Connecticut Shotgun just listed this rare British double barrel shotgun. It’s a W. & C. Scott Imperial Premier sidelock in 12 gauge. Connecticut Shotgun’s full listing reads:
“WC Scott Premier Imperial grade, 12ga, 30”, F/F, the very rarest WC Scott the holy grail of the line Whitworth barrels, double trigger, auto ejectors, pistol grip, leather face pad, fleur de lis checkered massively miniature highly detailed chiseled engraving of oak leaves water fowl woodcock, incredible. Escutcheon dated 1915, the very rarest highest grade in the height of the era, English full sidelock, extremely rare. 8lbs. 14 3/8” x 1 3/8” x 2”.”
W. & C. Scott introduced the Imperial Premier in about 1893 and they made them until 1932. Imperial Premiers were Scott’s very best quality shotguns, one step up from their standard best-grade: the Premier. In 1928 and Imperial Premier cost $1200, a Holland & Holland Modele de Luxe $1150. At the same time, a new Ford Model A Coupe went for $495 and the average American home cost $2100.
The Imperial Premier was a standard bar-action sidelock built on a Rogers-patent action. This action was patented in 1881 and it cocked when the bbls dropped, much like an Anson & Deeley or H&H Royal action, and Scott used it on all their sidelock shotguns up until 1939.
Quality wise, the guns I’ve seen have had the superb metal-to-metal and metal-to-wood fit that you would expect. The engraving has all been deep relief, and beautifully done, the wood beautiful French walnut, and the checkering very ornate. I’ve never handled or fired one of these guns, but I’m sure they open and close as smoothly as an H&H Royal or a Boss, with perfectly timed ejectors and excellent trigger pulls.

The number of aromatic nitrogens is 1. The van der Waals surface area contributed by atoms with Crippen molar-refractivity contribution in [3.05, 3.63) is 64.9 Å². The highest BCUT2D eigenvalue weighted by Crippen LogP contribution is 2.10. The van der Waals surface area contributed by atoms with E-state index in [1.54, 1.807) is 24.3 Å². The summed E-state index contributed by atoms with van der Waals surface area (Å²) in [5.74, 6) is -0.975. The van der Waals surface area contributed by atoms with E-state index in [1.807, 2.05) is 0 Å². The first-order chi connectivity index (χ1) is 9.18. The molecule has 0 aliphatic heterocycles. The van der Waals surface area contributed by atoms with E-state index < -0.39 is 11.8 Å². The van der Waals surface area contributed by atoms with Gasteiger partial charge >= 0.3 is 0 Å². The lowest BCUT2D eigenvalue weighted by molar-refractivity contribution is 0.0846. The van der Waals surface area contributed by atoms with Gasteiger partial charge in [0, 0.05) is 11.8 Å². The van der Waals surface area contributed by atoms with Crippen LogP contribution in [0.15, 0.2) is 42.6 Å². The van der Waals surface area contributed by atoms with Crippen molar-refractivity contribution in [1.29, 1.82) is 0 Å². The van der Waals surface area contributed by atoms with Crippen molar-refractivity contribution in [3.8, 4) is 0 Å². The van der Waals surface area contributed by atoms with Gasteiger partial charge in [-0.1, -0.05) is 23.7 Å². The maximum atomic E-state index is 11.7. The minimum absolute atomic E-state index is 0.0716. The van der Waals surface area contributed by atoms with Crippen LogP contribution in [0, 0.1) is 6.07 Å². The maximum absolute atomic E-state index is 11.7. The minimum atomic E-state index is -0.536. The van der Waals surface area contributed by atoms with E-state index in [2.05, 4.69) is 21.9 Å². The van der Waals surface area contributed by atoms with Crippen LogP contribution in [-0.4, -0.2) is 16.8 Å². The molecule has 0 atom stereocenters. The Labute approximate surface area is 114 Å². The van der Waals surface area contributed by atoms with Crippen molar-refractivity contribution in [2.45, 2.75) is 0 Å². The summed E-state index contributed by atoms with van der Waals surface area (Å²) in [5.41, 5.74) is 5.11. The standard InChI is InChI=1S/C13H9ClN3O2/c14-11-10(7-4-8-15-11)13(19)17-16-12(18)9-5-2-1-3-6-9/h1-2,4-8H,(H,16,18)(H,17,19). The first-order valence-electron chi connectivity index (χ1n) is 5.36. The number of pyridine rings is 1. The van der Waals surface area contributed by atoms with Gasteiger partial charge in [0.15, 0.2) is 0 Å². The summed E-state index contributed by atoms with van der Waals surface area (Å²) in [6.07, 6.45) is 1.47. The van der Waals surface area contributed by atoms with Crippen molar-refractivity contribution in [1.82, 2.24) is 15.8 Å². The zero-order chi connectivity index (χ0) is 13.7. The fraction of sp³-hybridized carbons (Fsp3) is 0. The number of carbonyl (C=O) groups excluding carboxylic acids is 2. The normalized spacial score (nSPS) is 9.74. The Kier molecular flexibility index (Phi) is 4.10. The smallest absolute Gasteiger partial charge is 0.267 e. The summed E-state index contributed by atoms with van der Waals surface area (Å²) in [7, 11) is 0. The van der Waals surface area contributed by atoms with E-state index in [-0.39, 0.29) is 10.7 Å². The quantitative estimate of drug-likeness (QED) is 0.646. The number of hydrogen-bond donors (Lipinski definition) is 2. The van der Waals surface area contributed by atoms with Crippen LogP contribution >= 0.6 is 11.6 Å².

I have no idea how many Imperial Premiers Scott made – probably fewer than 100. In the past 10 years I’ve seen four or five on the market and pics of about 10 in all. This second Imperial Premier came up for auction at Cowan’s Auctions in 2007. It was made in about 1904, so almost 10 year before the gun above, and it’s a bit different: there’s more engraving on the barrels, the overall engraving pattern itself is different, and the bar of the action on this one is rounded. The action is missing the double bead and some of the sculpting the gun above has. You can see this better in this picture of the bottom of the action.
Scott did this on some of their sidelocks, but I’ve never been able to figure out why.
If you know of any other Imperial Premiers, please drop me a note and tell me about them.
And contact me, too, if you have any comments on this post that you would like to share.